Design research tips
Design research helps ground decision making on solid basis and substantiate subsequent direction (instead of following our gut feeling).
==> [Intuition is feeble and unreliable]
- As Yamashita shared his own experience: At the beginning of his time working in Figma, a lot of features/work were pushed and realised basing on people’s gut feeling (or preference); he joined the company as the VP of Product in April 2019 and has since then helped organise product development basing on stories and goals that they want to tell users, rooting on their in-house research.
Always trace feature requests or requirements back to user problems. Sometimes there are better solutions to the problem.
- Make use of jobs-to-be-done. Ask: What are people hiring us to do? Why do they want that? What’s the problem they are having? Get to their problems which underlie their request. And then bring the problems forward to the designers. Designers work the best with problems (DePaul).
User feedback is not the only input for insights.
- User feedback represents only the portion of customer/user needs from the existing users. There can be prospective user groups’ needs. There can also be unvoiced insights lying in existing users’ behaviour.
- Business insights can also be part of the input for design research. That include business concerns, priorities, objectives and strategies.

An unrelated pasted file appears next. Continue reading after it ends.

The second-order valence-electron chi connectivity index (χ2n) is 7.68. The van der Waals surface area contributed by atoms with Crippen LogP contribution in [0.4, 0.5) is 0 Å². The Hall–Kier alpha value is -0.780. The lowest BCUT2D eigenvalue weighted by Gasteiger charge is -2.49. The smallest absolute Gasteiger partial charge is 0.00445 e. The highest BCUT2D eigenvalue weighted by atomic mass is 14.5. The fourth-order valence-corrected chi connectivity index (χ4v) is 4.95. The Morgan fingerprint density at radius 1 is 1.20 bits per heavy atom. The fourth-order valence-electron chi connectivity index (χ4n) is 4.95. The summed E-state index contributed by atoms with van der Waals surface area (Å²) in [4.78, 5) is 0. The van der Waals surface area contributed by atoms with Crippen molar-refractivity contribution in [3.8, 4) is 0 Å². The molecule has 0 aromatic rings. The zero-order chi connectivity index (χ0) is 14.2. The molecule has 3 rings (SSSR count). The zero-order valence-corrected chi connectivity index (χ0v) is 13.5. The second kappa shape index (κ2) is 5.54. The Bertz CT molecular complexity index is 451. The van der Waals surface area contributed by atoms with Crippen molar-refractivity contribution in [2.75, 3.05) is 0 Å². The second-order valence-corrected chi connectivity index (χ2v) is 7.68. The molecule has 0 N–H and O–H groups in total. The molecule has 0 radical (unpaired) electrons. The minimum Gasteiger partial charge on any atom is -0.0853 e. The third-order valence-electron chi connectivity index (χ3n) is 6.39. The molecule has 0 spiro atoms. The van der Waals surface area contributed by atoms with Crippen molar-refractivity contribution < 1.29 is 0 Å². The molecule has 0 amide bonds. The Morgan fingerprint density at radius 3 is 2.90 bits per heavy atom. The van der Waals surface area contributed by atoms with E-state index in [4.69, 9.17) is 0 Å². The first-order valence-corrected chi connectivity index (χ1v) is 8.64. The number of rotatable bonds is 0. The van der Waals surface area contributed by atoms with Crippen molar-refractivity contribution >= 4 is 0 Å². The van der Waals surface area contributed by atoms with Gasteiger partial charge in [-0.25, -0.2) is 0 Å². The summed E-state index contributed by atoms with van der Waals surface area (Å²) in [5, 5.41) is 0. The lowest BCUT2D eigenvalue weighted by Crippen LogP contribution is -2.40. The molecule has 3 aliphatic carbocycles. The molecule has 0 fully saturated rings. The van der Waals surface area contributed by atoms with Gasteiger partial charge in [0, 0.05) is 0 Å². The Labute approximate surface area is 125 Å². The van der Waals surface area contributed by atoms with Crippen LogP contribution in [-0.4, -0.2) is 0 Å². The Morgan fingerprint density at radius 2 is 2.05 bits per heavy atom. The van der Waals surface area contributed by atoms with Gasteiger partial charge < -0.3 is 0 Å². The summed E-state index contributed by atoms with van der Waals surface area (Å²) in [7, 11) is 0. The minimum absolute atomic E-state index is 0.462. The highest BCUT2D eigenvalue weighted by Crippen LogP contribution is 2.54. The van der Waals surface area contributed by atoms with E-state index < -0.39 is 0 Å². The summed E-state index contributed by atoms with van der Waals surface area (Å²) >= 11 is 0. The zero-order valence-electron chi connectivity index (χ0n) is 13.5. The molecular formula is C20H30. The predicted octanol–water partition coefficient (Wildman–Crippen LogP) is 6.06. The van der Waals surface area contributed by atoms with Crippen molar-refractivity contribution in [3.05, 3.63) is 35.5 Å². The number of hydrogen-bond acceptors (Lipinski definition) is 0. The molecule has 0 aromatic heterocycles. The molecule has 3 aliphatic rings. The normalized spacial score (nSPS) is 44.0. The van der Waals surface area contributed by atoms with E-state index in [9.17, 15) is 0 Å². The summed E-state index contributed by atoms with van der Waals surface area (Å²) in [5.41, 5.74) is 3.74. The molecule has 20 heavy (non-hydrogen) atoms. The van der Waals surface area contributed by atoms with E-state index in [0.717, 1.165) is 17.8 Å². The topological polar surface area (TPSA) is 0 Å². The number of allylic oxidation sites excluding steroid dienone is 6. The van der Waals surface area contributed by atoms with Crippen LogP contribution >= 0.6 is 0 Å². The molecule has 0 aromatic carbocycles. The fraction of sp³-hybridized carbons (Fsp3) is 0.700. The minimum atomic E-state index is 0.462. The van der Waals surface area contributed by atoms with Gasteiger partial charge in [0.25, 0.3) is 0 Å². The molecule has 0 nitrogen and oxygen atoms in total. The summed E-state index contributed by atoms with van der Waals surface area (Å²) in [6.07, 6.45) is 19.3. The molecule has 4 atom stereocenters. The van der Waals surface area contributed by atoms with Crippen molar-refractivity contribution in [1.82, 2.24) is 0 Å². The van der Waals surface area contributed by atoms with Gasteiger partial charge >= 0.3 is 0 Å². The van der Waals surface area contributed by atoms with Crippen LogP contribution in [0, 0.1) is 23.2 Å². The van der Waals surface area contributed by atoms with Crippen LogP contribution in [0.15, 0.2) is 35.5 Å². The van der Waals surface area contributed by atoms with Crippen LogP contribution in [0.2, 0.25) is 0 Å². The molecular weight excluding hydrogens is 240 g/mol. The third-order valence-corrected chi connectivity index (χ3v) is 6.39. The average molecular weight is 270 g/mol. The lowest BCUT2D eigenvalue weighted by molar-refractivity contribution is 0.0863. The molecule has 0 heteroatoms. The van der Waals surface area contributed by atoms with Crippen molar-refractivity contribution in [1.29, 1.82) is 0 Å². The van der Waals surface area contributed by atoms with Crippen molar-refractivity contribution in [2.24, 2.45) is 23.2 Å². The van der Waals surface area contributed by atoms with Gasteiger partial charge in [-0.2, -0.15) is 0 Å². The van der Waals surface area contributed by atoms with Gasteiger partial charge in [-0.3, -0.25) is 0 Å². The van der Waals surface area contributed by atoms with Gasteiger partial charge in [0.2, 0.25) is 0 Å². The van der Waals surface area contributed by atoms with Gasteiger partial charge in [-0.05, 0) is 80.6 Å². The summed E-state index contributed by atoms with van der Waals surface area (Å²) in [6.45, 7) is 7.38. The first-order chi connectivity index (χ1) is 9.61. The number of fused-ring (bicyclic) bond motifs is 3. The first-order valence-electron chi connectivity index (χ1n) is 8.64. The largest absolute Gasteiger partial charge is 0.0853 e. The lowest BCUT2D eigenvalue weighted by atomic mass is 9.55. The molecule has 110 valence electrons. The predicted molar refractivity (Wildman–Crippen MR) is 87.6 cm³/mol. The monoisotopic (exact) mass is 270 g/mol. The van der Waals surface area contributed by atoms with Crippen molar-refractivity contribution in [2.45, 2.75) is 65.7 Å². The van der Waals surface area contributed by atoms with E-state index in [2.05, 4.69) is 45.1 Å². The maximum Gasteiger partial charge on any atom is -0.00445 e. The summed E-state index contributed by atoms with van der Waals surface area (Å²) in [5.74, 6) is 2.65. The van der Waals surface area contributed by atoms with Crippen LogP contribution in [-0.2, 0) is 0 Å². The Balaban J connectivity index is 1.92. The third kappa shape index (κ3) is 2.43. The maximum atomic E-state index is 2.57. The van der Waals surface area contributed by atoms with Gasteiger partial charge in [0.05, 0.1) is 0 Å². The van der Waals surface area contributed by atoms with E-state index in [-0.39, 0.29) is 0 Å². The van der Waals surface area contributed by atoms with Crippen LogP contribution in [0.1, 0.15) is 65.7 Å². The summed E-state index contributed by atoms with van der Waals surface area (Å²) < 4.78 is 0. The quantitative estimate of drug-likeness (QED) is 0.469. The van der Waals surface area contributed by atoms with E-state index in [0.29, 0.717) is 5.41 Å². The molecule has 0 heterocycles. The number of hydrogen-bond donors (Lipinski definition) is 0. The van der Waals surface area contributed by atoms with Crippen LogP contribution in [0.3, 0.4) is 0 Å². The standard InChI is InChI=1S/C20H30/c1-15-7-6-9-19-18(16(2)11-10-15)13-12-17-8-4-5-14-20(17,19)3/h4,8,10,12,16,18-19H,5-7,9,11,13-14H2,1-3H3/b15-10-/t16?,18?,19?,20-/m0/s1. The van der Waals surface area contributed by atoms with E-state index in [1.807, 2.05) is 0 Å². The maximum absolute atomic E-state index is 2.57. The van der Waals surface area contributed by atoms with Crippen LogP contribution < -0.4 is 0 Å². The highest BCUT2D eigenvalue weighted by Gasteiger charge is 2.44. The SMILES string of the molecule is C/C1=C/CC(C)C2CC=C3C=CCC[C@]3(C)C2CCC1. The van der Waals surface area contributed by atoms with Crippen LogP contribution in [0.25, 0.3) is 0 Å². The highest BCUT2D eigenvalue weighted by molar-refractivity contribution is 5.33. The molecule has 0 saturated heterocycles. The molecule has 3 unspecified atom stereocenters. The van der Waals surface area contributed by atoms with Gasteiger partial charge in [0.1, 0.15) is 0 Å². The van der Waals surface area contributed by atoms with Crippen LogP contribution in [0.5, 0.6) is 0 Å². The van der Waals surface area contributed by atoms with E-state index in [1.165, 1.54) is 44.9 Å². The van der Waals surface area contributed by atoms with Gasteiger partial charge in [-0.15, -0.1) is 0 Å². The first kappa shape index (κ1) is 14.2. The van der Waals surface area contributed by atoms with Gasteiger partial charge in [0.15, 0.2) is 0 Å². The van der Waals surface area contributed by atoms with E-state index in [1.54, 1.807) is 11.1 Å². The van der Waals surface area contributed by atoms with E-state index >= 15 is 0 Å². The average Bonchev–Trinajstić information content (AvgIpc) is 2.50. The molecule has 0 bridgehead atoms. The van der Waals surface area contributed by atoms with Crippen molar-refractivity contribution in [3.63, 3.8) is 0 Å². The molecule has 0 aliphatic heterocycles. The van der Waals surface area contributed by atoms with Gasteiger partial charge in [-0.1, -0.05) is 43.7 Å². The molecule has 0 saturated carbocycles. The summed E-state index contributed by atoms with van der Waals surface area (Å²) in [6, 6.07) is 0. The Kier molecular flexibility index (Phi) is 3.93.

- Furthermore, peripheral meta matters in the surrounding environment can also provide insights. They can come from industry trends and competition. Especially for the latter, you can learn from their successes and failures (Yamashita).
Development and testing is not the only way to get input for insights.
- Development and testing takes time. We can also do interviews, focus groups, surveys and guerrilla testing for swiftly collect input.
User hacks can point to missing features and hence problems which users are experiencing with your product. They can even contribute to your products and tackle features that are not prioritised (e.g. building community plug-ins) (Yamashita).
Running design research takes time. It may not always fit into the increment cycle in Scrum for demonstrating deliverables. Yet, to maintain transparency across a working team, show the incremental progress in design research. This provides a platform for feedback collection, and can perhaps enrich insights coming from other input sources.
- For Scrum in Agile: Incremental deliverables are to make work done transparent. It is not an exclusive framework to deny longer, yet meaningful tasks which need more time than the increment’s length (Seiden).
Last update: 2020-08-08
DePaul, Nicolas. How to run remote user testing at scale. Figma, 21 July 2020, www.youtube.com/watch?v=aEN4VIYAf64.
Seiden, Joshua, narrator. ‘Author Joshua Seiden: Measuring work and rethinking goal setting’. Design Better, season 4, episode 37, InVision, 5 May 2020, www.designbetter.co/podcast/joshua-seiden.
Yamashita, Yuhki. What’s Next After Product-Market Fit?. Figma, 29 July 2020, www.youtube.com/watch?v=ZjXpJk-iByY.